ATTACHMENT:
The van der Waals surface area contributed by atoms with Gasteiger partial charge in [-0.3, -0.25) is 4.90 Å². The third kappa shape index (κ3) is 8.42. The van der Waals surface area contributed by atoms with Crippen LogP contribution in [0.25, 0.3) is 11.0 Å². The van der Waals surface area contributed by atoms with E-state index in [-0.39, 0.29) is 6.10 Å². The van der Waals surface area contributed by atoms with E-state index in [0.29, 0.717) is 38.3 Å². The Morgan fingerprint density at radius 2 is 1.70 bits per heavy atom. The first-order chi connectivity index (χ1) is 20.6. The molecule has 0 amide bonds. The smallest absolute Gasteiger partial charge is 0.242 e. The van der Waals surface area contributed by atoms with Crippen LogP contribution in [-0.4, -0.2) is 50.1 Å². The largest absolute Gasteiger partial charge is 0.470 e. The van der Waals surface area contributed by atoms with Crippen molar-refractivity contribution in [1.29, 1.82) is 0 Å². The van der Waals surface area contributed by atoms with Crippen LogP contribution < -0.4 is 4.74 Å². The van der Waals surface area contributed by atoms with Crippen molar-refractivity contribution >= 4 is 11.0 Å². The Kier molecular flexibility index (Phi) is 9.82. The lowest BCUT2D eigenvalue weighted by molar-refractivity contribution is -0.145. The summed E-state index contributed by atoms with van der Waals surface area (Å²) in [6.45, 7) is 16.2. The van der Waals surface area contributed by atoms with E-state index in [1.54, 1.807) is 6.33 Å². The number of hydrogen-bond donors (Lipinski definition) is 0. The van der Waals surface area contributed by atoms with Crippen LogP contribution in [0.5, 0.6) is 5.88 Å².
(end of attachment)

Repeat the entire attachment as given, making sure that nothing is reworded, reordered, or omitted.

The van der Waals surface area contributed by atoms with Gasteiger partial charge in [-0.3, -0.25) is 4.90 Å². The third kappa shape index (κ3) is 8.42. The van der Waals surface area contributed by atoms with Crippen LogP contribution in [0.25, 0.3) is 11.0 Å². The van der Waals surface area contributed by atoms with E-state index in [-0.39, 0.29) is 6.10 Å². The van der Waals surface area contributed by atoms with E-state index in [0.29, 0.717) is 38.3 Å². The Morgan fingerprint density at radius 2 is 1.70 bits per heavy atom. The first-order chi connectivity index (χ1) is 20.6. The molecule has 0 amide bonds. The smallest absolute Gasteiger partial charge is 0.242 e. The van der Waals surface area contributed by atoms with Crippen LogP contribution in [-0.4, -0.2) is 50.1 Å². The largest absolute Gasteiger partial charge is 0.470 e. The van der Waals surface area contributed by atoms with Crippen molar-refractivity contribution in [1.29, 1.82) is 0 Å². The van der Waals surface area contributed by atoms with Crippen LogP contribution < -0.4 is 4.74 Å². The van der Waals surface area contributed by atoms with Crippen molar-refractivity contribution >= 4 is 11.0 Å². The Kier molecular flexibility index (Phi) is 9.82. The lowest BCUT2D eigenvalue weighted by molar-refractivity contribution is -0.145. The summed E-state index contributed by atoms with van der Waals surface area (Å²) in [6.45, 7) is 16.2. The van der Waals surface area contributed by atoms with E-state index in [1.54, 1.807) is 6.33 Å². The number of hydrogen-bond donors (Lipinski definition) is 0. The van der Waals surface area contributed by atoms with Crippen LogP contribution in [0.5, 0.6) is 5.88 Å².